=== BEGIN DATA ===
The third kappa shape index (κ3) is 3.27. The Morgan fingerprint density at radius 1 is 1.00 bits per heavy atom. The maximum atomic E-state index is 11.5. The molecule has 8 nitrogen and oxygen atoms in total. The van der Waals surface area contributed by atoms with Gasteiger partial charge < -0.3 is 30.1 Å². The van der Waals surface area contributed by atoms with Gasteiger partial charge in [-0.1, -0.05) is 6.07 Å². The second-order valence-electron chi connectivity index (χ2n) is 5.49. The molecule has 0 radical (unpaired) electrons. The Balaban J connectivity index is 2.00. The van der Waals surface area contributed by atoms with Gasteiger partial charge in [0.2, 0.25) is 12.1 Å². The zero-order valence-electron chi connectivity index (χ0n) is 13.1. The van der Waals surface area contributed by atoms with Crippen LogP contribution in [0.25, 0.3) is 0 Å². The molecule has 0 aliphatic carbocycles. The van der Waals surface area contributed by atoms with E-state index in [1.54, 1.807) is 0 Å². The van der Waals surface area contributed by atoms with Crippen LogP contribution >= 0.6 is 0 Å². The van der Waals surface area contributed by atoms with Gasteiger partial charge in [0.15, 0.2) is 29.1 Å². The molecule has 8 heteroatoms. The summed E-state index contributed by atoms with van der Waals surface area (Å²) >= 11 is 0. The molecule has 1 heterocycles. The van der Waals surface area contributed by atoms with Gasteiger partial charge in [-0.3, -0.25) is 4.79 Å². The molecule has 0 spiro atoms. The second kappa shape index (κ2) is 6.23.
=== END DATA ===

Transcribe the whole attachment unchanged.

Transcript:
The third kappa shape index (κ3) is 3.27. The Morgan fingerprint density at radius 1 is 1.00 bits per heavy atom. The maximum atomic E-state index is 11.5. The molecule has 8 nitrogen and oxygen atoms in total. The van der Waals surface area contributed by atoms with Gasteiger partial charge < -0.3 is 30.1 Å². The van der Waals surface area contributed by atoms with Gasteiger partial charge in [-0.1, -0.05) is 6.07 Å². The second-order valence-electron chi connectivity index (χ2n) is 5.49. The molecule has 0 radical (unpaired) electrons. The Balaban J connectivity index is 2.00. The van der Waals surface area contributed by atoms with Gasteiger partial charge in [0.2, 0.25) is 12.1 Å². The zero-order valence-electron chi connectivity index (χ0n) is 13.1. The van der Waals surface area contributed by atoms with Crippen LogP contribution in [0.25, 0.3) is 0 Å². The molecule has 0 aliphatic carbocycles. The van der Waals surface area contributed by atoms with E-state index in [1.54, 1.807) is 0 Å². The van der Waals surface area contributed by atoms with Crippen LogP contribution >= 0.6 is 0 Å². The van der Waals surface area contributed by atoms with Gasteiger partial charge in [0.15, 0.2) is 29.1 Å². The molecule has 8 heteroatoms. The summed E-state index contributed by atoms with van der Waals surface area (Å²) >= 11 is 0. The molecule has 1 heterocycles. The van der Waals surface area contributed by atoms with Gasteiger partial charge in [-0.3, -0.25) is 4.79 Å². The molecule has 0 spiro atoms. The second kappa shape index (κ2) is 6.23.